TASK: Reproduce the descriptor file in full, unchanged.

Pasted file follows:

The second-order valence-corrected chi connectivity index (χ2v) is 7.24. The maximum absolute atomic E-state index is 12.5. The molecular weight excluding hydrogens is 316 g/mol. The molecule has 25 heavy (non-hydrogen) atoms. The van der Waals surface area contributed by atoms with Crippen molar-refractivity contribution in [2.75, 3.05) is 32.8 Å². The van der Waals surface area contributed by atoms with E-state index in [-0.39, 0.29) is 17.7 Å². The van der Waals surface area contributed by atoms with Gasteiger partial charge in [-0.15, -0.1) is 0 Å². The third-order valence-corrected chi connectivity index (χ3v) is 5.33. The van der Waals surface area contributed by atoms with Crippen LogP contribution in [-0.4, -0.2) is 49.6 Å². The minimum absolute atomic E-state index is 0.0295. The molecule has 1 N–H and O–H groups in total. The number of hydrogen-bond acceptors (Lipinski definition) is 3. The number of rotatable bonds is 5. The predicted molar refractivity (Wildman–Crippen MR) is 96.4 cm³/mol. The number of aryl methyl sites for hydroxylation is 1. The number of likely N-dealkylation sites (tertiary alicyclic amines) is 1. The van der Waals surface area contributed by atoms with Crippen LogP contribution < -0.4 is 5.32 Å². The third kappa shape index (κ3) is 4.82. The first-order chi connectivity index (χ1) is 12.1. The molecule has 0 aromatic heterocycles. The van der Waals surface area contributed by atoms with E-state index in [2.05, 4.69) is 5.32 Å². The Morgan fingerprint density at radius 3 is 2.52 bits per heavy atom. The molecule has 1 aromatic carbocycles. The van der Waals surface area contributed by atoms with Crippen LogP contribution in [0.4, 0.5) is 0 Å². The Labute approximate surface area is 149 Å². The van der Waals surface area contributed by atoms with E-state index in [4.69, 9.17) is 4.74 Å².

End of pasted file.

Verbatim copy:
The second-order valence-corrected chi connectivity index (χ2v) is 7.24. The maximum absolute atomic E-state index is 12.5. The molecular weight excluding hydrogens is 316 g/mol. The molecule has 25 heavy (non-hydrogen) atoms. The van der Waals surface area contributed by atoms with Crippen molar-refractivity contribution in [2.75, 3.05) is 32.8 Å². The van der Waals surface area contributed by atoms with E-state index in [-0.39, 0.29) is 17.7 Å². The van der Waals surface area contributed by atoms with Gasteiger partial charge in [-0.15, -0.1) is 0 Å². The third-order valence-corrected chi connectivity index (χ3v) is 5.33. The van der Waals surface area contributed by atoms with Crippen LogP contribution in [-0.4, -0.2) is 49.6 Å². The minimum absolute atomic E-state index is 0.0295. The molecule has 1 N–H and O–H groups in total. The number of hydrogen-bond acceptors (Lipinski definition) is 3. The number of rotatable bonds is 5. The predicted molar refractivity (Wildman–Crippen MR) is 96.4 cm³/mol. The number of aryl methyl sites for hydroxylation is 1. The number of likely N-dealkylation sites (tertiary alicyclic amines) is 1. The van der Waals surface area contributed by atoms with Crippen LogP contribution < -0.4 is 5.32 Å². The third kappa shape index (κ3) is 4.82. The first-order chi connectivity index (χ1) is 12.1. The molecule has 0 aromatic heterocycles. The van der Waals surface area contributed by atoms with E-state index in [2.05, 4.69) is 5.32 Å². The Morgan fingerprint density at radius 3 is 2.52 bits per heavy atom. The molecule has 1 aromatic carbocycles. The van der Waals surface area contributed by atoms with Crippen LogP contribution in [0.4, 0.5) is 0 Å². The Labute approximate surface area is 149 Å². The van der Waals surface area contributed by atoms with E-state index in [4.69, 9.17) is 4.74 Å².